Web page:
Upstream contributions help provide stability to the open source project because they are a clear signal that the project is useful and important. Strong support from contributing companies tends to attract other participants, further increasing the durability of the project.
There are many ways to contribute changes upstream to an open source project. The following are recommended as starting points.
Not all modifications are suitable for contribution back to a project. For example, code with proprietary dependencies that can’t be freely resolved, code with security or stability issues, or code that does not build using standard open source tools are all likely to be problematic when submitting.
Functional enhancements that improve the original source code to make it more stable, better performing, or more flexible tend to be better candidates. They can often be contributed without risking sources of competitive advantage, and are likely to have broader appeal beyond a company’s own developers. This is ideal for the project, as it enhances the feature set, but also for the submitter, as it increases the likelihood that others will help maintain the contributed code.
Project maintainers often look at the user-base for a contributed feature. Code that improves the functionality of the project for a broad base of users is generally favored over code with limited applicability.
Maintaining upstream code is just like maintaining any other submission to an open source project. While others can contribute changes and fixes, they are not obligated to do so. Plan to keep staff engaged in open development, especially during the upstream transition. It can take time to build an external body of contributors.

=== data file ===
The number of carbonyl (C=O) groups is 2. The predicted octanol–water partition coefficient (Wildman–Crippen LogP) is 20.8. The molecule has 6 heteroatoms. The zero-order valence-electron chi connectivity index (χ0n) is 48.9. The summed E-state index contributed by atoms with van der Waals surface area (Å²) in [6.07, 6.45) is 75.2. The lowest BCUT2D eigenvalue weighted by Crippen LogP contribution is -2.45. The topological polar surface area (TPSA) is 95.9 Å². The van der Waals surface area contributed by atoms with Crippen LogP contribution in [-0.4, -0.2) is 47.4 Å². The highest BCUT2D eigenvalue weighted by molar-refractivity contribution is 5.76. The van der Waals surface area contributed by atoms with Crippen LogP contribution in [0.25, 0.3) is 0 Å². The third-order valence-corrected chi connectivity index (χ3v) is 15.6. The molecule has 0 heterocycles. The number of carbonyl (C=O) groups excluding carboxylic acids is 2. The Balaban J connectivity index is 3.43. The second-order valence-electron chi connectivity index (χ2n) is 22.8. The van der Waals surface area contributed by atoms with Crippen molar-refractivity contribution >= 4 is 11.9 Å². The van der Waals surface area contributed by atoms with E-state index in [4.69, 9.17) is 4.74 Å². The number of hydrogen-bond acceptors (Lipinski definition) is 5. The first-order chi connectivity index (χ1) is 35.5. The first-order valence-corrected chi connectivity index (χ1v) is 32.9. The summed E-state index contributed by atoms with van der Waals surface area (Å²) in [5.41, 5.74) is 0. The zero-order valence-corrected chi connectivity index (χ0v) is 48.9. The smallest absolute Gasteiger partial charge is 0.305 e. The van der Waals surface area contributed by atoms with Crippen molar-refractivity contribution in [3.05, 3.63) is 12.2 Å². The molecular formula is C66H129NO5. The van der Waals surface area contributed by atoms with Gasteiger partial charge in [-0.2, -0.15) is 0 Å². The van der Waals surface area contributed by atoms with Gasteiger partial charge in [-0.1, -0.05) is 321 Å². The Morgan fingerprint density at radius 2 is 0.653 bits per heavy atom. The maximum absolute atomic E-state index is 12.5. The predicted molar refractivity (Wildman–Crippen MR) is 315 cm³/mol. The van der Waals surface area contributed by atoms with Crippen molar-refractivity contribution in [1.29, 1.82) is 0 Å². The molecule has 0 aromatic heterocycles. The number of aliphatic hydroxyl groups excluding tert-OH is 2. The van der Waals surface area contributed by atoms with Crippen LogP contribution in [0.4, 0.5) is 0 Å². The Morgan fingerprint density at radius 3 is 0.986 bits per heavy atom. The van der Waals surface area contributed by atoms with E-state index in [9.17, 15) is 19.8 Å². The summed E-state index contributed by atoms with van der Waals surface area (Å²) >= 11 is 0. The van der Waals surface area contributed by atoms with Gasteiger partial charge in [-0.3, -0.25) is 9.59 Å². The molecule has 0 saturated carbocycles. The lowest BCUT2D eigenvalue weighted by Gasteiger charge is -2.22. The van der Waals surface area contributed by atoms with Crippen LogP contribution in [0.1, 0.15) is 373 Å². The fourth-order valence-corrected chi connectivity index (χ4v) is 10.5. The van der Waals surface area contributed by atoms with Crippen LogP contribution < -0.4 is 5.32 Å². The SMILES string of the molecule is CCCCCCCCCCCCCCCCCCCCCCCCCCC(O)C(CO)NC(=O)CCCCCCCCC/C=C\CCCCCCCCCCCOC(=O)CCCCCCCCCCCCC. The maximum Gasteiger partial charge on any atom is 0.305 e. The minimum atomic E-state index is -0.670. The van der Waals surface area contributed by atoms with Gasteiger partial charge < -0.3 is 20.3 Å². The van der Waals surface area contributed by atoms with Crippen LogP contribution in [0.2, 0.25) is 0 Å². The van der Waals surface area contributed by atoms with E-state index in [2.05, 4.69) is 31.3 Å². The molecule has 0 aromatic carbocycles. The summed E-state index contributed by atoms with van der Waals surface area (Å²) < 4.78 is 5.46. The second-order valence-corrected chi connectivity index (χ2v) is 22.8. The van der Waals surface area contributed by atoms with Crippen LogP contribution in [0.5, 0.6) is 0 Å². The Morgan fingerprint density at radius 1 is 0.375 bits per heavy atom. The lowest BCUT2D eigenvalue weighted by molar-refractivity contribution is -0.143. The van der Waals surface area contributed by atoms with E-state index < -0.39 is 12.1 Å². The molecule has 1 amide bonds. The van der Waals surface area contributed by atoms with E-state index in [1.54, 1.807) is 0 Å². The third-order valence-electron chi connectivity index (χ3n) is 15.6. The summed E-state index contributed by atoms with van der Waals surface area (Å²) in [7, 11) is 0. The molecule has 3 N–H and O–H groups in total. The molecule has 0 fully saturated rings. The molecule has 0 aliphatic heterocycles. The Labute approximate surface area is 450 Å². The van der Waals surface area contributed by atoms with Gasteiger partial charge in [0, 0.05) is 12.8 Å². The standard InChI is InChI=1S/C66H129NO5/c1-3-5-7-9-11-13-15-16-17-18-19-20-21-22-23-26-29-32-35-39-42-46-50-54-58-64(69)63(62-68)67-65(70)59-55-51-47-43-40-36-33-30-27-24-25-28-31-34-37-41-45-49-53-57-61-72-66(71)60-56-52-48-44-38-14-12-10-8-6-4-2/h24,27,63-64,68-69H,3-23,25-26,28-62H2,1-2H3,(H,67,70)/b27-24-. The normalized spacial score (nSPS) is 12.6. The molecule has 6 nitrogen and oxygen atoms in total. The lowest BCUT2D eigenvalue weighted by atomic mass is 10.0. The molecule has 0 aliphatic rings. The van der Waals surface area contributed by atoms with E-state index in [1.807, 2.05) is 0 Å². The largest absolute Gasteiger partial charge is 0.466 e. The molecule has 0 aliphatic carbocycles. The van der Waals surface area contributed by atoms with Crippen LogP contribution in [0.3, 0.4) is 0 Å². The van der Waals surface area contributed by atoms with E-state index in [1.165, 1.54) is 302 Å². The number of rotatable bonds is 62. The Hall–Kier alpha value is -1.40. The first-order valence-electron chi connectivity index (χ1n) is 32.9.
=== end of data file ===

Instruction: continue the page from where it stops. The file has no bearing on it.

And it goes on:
Document the code extensively, and provide use cases and proofs of concept, particularly if the new feature is complex. If the goal is to recruit external developers to further offset in-house development costs, make it easy for them to understand how the feature is used.
Upstreaming is not a code retirement strategy, unless the company is already engaged with an external community that is willing to maintain it. Unmaintained code is usually removed from a project when it becomes clear nobody is willing to fix problems.
When submitting in-house code upstream, it is important to be responsive to feedback and questions, as other developers and maintainers may not be familiar with the motivations for making these changes. Be prepared for and respond to questions, and explain the background of the feature.
Candid feedback and peer review are fundamental to the open source development model. If a maintainer requests changes to the submission to make it more compatible with the parent project, evaluate and implement the feedback. Following the lead of the project maintainer may require modifications to the submission, but will increase the likelihood that other project participants will help maintain the code in the future.
Many projects have standard guidelines for how source code should be formatted and submitted. Some projects also have very specific guidance on how code should be structured. It is important to ensure that upstream contributions match these guidelines, because non-adherence can lead to a rejection from the project maintainer.
Most open source projects have detailed guidelines for the patch submission and review process. These processes are generally taken very seriously, and submissions to the project should follow them closely. This topic is covered in greater detail in another Linux Foundation publication, Understanding Open Source Development.
Upstreaming is the process of submitting in-house modifications to open source software back to the project for inclusion in the main development tree. This process can substantially reduce costs by minimizing internally maintained code. By following best practices and working within the processes of the project, upstreaming can result in lower maintenance costs, faster feature development, and better products.
Source: Upstreaming: Strengthening Open Source Development – The Linux Foundation